A tribute to Kazuo Ohno, a figure commonly associated with a dance form (Butoh) Hegarty has fallen in love with, the album hits its peak early on during 'Epilepsy Is Dancing' and in similar style to the form of dance, its free movement is where the appeal stems from. "Cut me in quadrants, leave me in the corner" pleads Antony during the opening stage of the album in which it hasn't yet taken off into it's positive vibes. A tender build-up only adds to this and you get the feeling Antony knows it.
He probably knows exactly what sort of an impact 'The Crying Light' will have on us all. As much as he'd cower at the idea, its greatest moments will be played at funerals to commence the waterworks. But other listeners will do nothing but respect the incredible structure the album has; songs sound so organised, so practised. Four years it may have taken but you'd be willing to wait a decade for Antony to top this.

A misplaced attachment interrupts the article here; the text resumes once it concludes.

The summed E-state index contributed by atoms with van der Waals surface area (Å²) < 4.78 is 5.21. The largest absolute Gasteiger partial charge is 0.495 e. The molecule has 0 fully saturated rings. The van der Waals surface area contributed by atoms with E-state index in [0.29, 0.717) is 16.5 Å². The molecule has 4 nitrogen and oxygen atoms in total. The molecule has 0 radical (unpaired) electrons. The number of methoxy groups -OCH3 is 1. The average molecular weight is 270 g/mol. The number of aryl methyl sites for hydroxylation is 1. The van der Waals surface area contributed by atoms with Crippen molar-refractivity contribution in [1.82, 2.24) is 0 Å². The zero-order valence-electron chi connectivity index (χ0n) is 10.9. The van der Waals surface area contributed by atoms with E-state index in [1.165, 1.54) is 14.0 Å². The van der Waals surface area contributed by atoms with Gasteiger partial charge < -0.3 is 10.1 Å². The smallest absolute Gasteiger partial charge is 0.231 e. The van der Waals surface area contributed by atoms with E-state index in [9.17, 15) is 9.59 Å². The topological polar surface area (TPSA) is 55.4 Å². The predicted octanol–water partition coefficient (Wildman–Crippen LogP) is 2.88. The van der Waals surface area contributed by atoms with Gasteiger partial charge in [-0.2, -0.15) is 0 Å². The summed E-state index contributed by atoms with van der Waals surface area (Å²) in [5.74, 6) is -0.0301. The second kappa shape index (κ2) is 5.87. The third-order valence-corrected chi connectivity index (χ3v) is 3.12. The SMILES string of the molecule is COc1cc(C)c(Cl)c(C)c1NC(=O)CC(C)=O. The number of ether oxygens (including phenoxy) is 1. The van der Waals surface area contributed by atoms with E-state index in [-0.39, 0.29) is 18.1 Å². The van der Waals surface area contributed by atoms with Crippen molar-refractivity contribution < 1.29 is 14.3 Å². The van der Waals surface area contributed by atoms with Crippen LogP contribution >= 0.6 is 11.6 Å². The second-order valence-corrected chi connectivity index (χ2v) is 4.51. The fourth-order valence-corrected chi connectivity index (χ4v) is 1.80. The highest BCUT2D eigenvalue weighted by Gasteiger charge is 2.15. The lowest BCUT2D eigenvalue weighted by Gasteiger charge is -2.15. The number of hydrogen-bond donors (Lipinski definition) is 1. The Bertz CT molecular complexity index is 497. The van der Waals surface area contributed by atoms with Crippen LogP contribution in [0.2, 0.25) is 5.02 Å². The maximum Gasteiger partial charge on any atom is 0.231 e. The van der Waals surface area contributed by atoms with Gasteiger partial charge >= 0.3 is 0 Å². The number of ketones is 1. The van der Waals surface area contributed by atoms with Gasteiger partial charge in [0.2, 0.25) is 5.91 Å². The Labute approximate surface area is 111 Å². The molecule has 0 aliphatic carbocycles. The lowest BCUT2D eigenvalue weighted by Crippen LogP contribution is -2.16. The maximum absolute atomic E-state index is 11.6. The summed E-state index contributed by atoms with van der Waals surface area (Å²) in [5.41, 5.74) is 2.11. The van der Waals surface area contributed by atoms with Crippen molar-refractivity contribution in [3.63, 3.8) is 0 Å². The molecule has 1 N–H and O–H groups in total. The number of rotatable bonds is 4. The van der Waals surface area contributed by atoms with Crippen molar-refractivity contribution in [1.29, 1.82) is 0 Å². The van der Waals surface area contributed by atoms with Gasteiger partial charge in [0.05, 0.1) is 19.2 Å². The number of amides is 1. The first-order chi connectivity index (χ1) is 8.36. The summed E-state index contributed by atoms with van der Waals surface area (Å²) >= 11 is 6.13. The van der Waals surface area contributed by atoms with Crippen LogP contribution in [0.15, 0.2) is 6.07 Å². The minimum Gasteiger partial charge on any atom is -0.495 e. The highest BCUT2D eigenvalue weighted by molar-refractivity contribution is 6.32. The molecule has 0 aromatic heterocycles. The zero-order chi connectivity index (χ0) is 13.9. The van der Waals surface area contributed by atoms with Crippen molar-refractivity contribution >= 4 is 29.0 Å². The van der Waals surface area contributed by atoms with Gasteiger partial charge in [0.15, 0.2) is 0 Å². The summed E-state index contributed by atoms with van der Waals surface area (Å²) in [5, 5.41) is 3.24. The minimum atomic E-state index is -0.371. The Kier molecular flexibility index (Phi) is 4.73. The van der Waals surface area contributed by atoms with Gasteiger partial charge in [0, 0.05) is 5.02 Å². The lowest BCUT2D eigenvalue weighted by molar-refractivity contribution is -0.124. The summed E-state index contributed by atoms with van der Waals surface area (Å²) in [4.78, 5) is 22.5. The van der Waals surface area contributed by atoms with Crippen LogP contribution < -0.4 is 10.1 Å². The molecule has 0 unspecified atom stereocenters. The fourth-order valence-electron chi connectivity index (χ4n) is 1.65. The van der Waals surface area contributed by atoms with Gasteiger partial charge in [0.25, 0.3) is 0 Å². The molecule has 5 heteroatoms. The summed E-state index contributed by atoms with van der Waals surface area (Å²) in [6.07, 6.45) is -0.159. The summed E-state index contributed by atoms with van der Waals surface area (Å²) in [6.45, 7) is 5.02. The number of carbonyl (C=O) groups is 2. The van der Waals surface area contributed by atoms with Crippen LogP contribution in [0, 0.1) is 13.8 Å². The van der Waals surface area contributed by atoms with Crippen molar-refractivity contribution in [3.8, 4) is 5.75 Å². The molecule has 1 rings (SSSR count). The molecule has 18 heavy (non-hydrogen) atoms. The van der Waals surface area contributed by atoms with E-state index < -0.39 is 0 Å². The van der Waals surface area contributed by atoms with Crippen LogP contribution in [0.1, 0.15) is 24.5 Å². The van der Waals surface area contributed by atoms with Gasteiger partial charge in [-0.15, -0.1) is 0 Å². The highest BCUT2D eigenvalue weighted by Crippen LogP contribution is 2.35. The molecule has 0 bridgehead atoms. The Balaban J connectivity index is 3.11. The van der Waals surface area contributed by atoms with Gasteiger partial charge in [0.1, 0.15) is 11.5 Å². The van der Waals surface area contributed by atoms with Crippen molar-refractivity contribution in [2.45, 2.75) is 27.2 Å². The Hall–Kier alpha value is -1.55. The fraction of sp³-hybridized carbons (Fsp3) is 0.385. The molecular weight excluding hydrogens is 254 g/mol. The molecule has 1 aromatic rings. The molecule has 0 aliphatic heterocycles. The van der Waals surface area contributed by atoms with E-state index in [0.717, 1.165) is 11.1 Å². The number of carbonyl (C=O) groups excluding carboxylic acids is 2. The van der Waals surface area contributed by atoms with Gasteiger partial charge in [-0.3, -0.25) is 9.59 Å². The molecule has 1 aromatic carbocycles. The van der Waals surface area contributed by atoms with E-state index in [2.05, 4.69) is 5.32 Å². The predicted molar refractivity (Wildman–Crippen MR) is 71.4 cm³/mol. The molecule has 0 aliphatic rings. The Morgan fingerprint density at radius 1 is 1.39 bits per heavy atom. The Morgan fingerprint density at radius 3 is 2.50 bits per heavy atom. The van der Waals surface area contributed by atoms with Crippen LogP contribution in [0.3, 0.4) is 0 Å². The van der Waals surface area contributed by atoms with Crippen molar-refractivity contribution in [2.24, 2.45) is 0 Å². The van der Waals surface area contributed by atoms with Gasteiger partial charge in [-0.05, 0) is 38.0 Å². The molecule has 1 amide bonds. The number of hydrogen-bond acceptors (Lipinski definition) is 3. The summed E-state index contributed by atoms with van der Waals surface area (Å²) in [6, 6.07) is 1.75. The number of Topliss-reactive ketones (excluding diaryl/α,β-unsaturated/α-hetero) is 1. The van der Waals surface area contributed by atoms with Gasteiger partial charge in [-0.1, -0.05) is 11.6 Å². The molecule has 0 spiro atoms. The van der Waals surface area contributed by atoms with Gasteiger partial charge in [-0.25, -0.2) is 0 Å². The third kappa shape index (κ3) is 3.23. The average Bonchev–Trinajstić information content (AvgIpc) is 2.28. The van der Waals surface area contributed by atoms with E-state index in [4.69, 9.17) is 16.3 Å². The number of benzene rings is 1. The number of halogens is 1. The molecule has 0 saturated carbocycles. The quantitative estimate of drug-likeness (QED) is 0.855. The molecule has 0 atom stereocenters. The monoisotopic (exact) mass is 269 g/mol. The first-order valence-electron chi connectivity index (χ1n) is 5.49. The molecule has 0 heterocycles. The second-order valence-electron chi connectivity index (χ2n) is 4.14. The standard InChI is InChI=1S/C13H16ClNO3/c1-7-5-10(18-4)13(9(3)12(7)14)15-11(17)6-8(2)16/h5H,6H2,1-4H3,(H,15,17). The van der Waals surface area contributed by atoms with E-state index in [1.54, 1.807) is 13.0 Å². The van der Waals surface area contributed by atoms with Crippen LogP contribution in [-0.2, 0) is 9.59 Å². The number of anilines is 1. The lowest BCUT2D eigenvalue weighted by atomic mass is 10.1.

on 31 May 2009
If you were of a critical mind, there might be scope to say that this disc is a little 'samey' without, for example, a rocky number like 'Fistful of Love' from his previous CD, but I think this one is even better than I Am a Bird Now, and I love I Am a Bird Now. One exquisite song after another, buy it now, enjoy it forever.
on 15 December 2008
As with Antony's previous releases, 'I am a Bird Now' and the 'Another World' EP, this is a totally engrossing experience. Though this time the arrangements are lusher, more expressive and generally just far superior to anything that has accompanied his voice before making for his most mesmerising work to date. This is avant garde pop music of the highest order right up there with Kate Bush and Bjork and something any intelligent follower of pop young or old would enjoy. The packaging is also worth mentioning due to the particularly striking cover art and further pictures within that simply make this a nice little item to own.
on 11 January 2009